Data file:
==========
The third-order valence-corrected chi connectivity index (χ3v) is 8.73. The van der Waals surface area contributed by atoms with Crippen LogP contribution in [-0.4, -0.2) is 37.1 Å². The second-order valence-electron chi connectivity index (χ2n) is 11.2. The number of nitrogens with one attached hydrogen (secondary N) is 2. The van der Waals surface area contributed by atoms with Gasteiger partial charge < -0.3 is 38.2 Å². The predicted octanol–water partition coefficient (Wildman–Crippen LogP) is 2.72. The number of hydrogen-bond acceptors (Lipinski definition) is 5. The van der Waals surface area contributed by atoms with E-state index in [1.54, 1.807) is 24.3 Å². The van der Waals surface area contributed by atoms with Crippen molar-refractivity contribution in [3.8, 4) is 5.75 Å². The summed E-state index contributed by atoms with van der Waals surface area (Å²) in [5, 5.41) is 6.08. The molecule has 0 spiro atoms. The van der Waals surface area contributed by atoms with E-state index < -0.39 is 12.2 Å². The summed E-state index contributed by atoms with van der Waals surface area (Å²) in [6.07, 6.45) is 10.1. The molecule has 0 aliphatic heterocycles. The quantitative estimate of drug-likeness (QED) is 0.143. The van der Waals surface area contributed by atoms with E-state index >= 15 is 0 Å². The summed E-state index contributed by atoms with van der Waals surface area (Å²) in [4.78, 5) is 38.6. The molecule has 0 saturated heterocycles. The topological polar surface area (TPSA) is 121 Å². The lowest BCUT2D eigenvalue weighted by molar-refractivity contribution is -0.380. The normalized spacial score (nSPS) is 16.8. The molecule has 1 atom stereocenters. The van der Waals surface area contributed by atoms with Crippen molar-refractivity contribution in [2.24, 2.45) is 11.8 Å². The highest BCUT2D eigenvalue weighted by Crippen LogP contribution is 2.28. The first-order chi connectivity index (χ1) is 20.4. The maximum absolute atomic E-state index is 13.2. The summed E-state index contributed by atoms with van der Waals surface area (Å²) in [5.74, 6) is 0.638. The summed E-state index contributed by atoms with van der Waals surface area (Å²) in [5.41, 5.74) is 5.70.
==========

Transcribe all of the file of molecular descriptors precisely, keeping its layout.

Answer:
The third-order valence-corrected chi connectivity index (χ3v) is 8.73. The van der Waals surface area contributed by atoms with Crippen LogP contribution in [-0.4, -0.2) is 37.1 Å². The second-order valence-electron chi connectivity index (χ2n) is 11.2. The number of nitrogens with one attached hydrogen (secondary N) is 2. The van der Waals surface area contributed by atoms with Gasteiger partial charge < -0.3 is 38.2 Å². The predicted octanol–water partition coefficient (Wildman–Crippen LogP) is 2.72. The number of hydrogen-bond acceptors (Lipinski definition) is 5. The van der Waals surface area contributed by atoms with E-state index in [1.54, 1.807) is 24.3 Å². The van der Waals surface area contributed by atoms with Crippen molar-refractivity contribution in [3.8, 4) is 5.75 Å². The summed E-state index contributed by atoms with van der Waals surface area (Å²) in [5, 5.41) is 6.08. The molecule has 0 spiro atoms. The van der Waals surface area contributed by atoms with E-state index < -0.39 is 12.2 Å². The summed E-state index contributed by atoms with van der Waals surface area (Å²) in [6.07, 6.45) is 10.1. The molecule has 0 aliphatic heterocycles. The quantitative estimate of drug-likeness (QED) is 0.143. The van der Waals surface area contributed by atoms with E-state index >= 15 is 0 Å². The summed E-state index contributed by atoms with van der Waals surface area (Å²) in [4.78, 5) is 38.6. The molecule has 0 saturated heterocycles. The topological polar surface area (TPSA) is 121 Å². The lowest BCUT2D eigenvalue weighted by molar-refractivity contribution is -0.380. The normalized spacial score (nSPS) is 16.8. The molecule has 1 atom stereocenters. The van der Waals surface area contributed by atoms with Crippen molar-refractivity contribution in [2.24, 2.45) is 11.8 Å². The highest BCUT2D eigenvalue weighted by Crippen LogP contribution is 2.28. The first-order chi connectivity index (χ1) is 20.4. The maximum absolute atomic E-state index is 13.2. The summed E-state index contributed by atoms with van der Waals surface area (Å²) in [5.74, 6) is 0.638. The summed E-state index contributed by atoms with van der Waals surface area (Å²) in [5.41, 5.74) is 5.70.